Think back to your time in primary school. Every day you’re absorbing brand new material. You’re learning how to read, how to write, how to do basic arithmetic. You have regular homework so that you can keep practising what you’ve learned.
Now imagine you had to do all of that without any school materials – no paper to jot down notes, no way to reinforce what you just learned at school. For 250m students around the world, this scenario is a reality.
Without school materials, it can be difficult for students to continue learning and to stay engaged in the classroom. That’s where Correctbook [http://www.enews.shell.com/l51ncxwn45w-1ujcvw3vcm/external?email=true&a=5&p=56564848&t=18064964 ] comes in. Correctbook is a social enterprise that produces endless erasable notebooks. Each notebook contains erasable pages, instead of sheets of paper, and is accompanied by a special marker and eraser. For every book sold to customers and students in the developed world, Correctbook supplies one child in need with a notebook, pen, eraser, and ink station.
Founder Sam van Tol developed the idea for Correctbook during a family trip to South Africa. He knew he wanted to start his own business but didn’t know where to begin – until one fateful dinner
“We were sitting in the restaurant, and I noticed everyone taking food outside to give to those in need,” he said. “I decided to do the same and that changed everything. I realised I wanted to combine my ambition to start a business with my desire to help people.”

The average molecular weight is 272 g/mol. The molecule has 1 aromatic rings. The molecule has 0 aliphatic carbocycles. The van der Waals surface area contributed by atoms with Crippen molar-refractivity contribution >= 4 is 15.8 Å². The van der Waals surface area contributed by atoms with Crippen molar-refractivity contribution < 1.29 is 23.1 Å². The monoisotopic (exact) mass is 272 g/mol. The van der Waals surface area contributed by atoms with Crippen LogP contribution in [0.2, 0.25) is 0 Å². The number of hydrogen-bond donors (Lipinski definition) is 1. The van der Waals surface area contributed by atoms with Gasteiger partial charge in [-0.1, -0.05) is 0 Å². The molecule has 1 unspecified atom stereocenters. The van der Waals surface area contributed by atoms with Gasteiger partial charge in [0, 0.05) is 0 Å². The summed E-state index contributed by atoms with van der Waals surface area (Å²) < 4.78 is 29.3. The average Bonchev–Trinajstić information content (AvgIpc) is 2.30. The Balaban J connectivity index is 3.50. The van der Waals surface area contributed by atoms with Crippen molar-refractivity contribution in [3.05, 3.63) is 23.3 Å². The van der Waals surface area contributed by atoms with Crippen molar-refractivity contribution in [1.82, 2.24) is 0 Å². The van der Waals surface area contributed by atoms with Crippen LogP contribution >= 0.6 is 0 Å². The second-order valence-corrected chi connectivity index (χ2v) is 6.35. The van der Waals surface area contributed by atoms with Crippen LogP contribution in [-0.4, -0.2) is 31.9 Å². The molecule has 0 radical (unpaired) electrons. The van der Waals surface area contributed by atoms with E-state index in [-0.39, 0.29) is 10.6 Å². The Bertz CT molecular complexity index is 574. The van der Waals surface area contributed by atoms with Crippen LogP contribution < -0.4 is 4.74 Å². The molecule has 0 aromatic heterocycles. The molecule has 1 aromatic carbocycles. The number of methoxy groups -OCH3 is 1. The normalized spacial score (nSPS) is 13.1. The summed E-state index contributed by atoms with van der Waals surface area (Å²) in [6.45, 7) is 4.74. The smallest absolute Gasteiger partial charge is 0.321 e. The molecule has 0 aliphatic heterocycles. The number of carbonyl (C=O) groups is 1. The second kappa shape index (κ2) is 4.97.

His vacation became a fact-finding mission, with van Tol trying to understand some of the problems facing those living in poverty. He visited schools and noticed that few students had any classroom materials. Instead, they had to listen to the teacher and try to retain all the knowledge coming their way. With this image fresh in his mind, van Tol returned to the Netherlands and immediately set about designing Correctbook.
He started with a crowdfunding campaign, which, though successful, was small in scope. To make matters more difficult, he didn’t have any major customers, or the skills needed to grow a business. The turning point came when he joined LiveWIRE. In 2016 van Tol applied for the LiveWIRE Netherlands programme, where he received extensive one-on-one coaching and learned how to pitch his business. He was also one of the finalists in LiveWIRE Netherlands’ Rising Star awards [ http://www.enews.shell.com/1qoocl093bi-1ujcvw3vcm/external?email=true&a=5&p=56564848&t=18064964 ].
Empowered with his enhanced skillset and the visibility of the Rising Star awards, van Tol began growing his sales and hiring staff. Today, over 37,000 students have a Correctbook. To add to these successes, Correctbook recently received a 1.5M Euro grant from the National Post Code Lottery [ http://www.enews.shell.com/oablt7v1qnz-1ujcvw3vcm/external?email=true&a=5&p=56564848&t=18064964 ] in the Netherlands, which will help the company reach an additional 400,000 students across Ethiopia, Malawi, Kenya, Uganda, and Ghana.
And while van Tol has graduated from the LiveWIRE programme, his relationship with Shell continues. Correctbook is now an official Shell supplier, with staff able to purchase Shell-branded Correctbooks [ http://www.enews.shell.com/119pirtvjma-1ujcvw3vcm/external?email=true&a=5&p=56564848&t=18064964 ] for their own use, for event giveaways and more. Since this partnership began, Correctbook has sold 350 notebooks to Shell. This means 87 students can now write for a year thanks to Shell’s purchase.
Van Tol said that starting a business certainly wasn’t easy but that Correctbook’s impact has made all the difference. And for aspiring entrepreneurs looking to kickstart a business and give back to society, he has one clear piece of advice:
“Patience is the key,” he said. “Don’t give up! Always believe in yourself and don’t ever give up.”